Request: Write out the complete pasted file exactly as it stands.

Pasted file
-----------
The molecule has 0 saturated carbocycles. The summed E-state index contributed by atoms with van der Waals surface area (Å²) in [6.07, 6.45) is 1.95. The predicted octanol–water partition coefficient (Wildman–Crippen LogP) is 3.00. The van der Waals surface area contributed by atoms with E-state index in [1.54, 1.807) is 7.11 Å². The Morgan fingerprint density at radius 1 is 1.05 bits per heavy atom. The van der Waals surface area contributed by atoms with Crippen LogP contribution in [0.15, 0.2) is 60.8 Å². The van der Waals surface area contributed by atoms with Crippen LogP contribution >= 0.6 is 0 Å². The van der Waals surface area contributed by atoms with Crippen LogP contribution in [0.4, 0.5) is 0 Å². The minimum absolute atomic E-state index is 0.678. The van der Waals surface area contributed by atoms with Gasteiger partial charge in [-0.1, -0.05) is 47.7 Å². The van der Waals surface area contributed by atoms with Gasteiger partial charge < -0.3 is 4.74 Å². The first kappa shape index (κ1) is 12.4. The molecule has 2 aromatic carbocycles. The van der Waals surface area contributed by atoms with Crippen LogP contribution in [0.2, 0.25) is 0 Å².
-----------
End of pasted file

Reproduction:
The molecule has 0 saturated carbocycles. The summed E-state index contributed by atoms with van der Waals surface area (Å²) in [6.07, 6.45) is 1.95. The predicted octanol–water partition coefficient (Wildman–Crippen LogP) is 3.00. The van der Waals surface area contributed by atoms with E-state index in [1.54, 1.807) is 7.11 Å². The Morgan fingerprint density at radius 1 is 1.05 bits per heavy atom. The van der Waals surface area contributed by atoms with Crippen LogP contribution in [0.15, 0.2) is 60.8 Å². The van der Waals surface area contributed by atoms with Crippen LogP contribution >= 0.6 is 0 Å². The van der Waals surface area contributed by atoms with Crippen LogP contribution in [0.4, 0.5) is 0 Å². The minimum absolute atomic E-state index is 0.678. The van der Waals surface area contributed by atoms with Gasteiger partial charge in [-0.1, -0.05) is 47.7 Å². The van der Waals surface area contributed by atoms with Gasteiger partial charge < -0.3 is 4.74 Å². The first kappa shape index (κ1) is 12.4. The molecule has 2 aromatic carbocycles. The van der Waals surface area contributed by atoms with Crippen LogP contribution in [0.2, 0.25) is 0 Å².